“Good. There’s some information I need from you. Right away.”
As she listened, Gabrielle realized just how badly she had been underestimating Senator Sedgewick Sexton lately. Some of the man’s luster had worn off since she’d first begun following his career. But tonight, it was back. In the face of what appeared to be the ultimate death blow to his campaign, Sexton was plotting a counterattack. And although it had been Gabrielle who led him down this inauspicious path, he was not punishing her. Instead, he was giving her a chance to redeem herself.
And redeem herself she would.
Whatever it took.
William Pickering gazed out his office window at the distant line of headlights on Leesburg Highway. He often thought about her when he stood up here alone at the top of the world.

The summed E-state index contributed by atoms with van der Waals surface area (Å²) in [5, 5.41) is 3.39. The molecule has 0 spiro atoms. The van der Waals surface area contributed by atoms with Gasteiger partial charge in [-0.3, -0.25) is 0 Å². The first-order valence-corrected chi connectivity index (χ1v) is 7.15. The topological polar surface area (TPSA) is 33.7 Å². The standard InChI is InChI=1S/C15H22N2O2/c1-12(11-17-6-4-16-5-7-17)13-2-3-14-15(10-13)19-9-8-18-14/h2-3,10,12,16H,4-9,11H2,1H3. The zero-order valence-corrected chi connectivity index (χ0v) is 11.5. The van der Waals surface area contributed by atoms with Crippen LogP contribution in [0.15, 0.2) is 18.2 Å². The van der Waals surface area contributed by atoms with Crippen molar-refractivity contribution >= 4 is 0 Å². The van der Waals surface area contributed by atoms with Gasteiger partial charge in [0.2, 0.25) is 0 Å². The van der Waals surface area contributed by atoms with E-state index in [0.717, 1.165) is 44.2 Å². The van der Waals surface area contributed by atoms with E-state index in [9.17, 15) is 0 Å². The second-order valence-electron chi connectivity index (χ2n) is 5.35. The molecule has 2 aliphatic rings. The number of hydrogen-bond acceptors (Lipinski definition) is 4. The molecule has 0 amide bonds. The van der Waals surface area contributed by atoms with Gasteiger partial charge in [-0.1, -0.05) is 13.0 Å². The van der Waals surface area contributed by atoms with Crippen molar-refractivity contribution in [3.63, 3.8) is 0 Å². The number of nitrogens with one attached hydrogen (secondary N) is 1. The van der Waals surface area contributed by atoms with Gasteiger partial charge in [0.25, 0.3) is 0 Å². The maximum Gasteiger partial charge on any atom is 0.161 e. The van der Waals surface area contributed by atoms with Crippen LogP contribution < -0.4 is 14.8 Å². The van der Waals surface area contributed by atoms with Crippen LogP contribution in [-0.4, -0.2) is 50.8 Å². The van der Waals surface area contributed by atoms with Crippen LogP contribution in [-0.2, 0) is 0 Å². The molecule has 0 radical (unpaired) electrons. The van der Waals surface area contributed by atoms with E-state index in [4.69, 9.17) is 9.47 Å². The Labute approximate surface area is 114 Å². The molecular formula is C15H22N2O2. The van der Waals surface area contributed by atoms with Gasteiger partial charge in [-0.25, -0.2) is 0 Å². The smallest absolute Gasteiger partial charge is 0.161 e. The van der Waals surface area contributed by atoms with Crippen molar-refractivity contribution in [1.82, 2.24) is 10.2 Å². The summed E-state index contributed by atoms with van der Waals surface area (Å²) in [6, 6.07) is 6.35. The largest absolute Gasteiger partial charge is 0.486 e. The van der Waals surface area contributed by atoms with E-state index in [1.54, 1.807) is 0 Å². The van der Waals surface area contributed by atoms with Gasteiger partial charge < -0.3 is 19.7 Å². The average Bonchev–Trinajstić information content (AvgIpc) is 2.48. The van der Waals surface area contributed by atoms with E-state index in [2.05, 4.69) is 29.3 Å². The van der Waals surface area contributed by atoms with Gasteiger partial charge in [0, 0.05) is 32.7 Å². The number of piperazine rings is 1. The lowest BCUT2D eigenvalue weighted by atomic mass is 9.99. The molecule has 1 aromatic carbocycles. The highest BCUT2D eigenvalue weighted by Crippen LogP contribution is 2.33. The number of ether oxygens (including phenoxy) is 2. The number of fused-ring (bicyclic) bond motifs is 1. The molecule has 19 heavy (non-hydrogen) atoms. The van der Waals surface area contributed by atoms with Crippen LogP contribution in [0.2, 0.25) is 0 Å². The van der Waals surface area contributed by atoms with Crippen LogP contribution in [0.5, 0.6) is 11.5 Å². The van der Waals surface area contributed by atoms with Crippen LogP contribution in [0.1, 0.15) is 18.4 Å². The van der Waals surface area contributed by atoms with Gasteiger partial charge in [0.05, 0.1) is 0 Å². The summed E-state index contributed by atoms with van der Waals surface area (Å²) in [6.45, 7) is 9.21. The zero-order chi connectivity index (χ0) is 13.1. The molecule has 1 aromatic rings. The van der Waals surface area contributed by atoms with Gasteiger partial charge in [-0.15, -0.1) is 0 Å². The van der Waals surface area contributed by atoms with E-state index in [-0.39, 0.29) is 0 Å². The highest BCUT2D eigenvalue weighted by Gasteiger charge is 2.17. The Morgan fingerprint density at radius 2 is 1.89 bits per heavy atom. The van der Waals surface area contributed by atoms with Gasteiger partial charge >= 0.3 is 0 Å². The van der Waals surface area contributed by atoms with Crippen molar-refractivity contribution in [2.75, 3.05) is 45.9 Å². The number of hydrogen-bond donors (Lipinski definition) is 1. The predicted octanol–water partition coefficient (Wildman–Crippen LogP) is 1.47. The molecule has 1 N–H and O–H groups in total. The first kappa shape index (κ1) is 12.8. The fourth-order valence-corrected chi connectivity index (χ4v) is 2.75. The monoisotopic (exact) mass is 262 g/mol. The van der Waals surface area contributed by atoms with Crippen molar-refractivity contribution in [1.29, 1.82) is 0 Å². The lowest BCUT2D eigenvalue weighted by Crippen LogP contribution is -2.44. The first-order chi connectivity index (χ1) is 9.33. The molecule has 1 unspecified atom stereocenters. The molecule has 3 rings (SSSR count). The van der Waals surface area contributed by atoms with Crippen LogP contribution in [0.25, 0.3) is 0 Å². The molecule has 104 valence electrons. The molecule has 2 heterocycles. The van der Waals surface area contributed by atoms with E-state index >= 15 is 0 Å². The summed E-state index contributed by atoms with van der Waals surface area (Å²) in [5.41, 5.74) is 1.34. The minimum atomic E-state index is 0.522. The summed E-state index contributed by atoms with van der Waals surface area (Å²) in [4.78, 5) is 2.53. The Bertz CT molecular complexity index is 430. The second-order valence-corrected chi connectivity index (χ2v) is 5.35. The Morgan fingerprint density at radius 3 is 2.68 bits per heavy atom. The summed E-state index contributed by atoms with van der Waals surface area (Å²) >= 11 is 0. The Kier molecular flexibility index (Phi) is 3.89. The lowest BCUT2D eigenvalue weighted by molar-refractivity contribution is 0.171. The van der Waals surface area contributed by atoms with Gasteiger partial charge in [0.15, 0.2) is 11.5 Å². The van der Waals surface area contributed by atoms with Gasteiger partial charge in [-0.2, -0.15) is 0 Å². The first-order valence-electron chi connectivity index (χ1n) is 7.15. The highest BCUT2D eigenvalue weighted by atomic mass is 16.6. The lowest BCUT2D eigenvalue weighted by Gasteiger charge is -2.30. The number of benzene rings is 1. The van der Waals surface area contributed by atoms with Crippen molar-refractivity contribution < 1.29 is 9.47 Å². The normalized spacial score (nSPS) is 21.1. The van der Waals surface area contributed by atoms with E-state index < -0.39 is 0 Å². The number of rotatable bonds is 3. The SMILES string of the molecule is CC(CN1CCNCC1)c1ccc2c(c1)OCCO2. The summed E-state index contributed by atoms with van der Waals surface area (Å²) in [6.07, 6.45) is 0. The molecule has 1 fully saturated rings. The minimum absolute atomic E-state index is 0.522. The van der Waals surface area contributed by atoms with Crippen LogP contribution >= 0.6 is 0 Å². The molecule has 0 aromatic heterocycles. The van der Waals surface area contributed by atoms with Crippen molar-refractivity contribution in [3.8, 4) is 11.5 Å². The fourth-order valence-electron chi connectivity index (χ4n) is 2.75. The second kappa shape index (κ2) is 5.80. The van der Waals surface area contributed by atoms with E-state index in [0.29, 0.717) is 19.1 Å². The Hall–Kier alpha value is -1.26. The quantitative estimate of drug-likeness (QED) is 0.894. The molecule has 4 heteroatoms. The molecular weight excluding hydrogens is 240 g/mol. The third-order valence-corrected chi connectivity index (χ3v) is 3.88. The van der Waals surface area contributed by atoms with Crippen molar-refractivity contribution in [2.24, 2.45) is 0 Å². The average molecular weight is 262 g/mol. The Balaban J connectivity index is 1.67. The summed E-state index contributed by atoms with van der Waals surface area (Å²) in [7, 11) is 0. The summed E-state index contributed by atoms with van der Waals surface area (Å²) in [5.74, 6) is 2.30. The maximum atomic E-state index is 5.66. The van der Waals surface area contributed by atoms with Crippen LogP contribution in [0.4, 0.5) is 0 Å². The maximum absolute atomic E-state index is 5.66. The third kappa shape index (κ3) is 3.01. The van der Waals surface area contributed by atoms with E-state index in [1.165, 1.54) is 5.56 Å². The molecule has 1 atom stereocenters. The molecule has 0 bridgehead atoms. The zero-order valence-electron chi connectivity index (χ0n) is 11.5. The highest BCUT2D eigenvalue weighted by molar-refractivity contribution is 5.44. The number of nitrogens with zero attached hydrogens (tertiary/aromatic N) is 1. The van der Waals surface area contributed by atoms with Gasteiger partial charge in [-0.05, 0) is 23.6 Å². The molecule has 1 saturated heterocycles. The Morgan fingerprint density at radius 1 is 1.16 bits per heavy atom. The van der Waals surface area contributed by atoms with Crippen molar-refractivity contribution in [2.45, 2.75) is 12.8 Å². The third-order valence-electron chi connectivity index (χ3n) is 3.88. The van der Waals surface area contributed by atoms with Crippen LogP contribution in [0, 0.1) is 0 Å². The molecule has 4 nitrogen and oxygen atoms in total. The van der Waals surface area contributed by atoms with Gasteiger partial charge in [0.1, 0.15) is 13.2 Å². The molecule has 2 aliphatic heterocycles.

All this power… and I couldn’t save her.
Pickering’s daughter, Diana, had died in the Red Sea while stationed aboard a small navy escort ship, training to become a navigator. Her ship had been anchored in safe harbor on a sunny afternoon when a handmade dory loaded with explosives and powered by two suicide terrorists motored slowly across the harbor and exploded on contact with the hull. Diana Pickering and thirteen other young American soldiers had been killed that day.
William Pickering had been devastated. The anguish overwhelmed him for weeks. When the terrorist attack was traced to a known cell whom the CIA had been tracking unsuccessfully for years, Pickering’s sadness turned into rage. He had marched into CIA headquarters and demanded answers.
The answers he got were hard to swallow.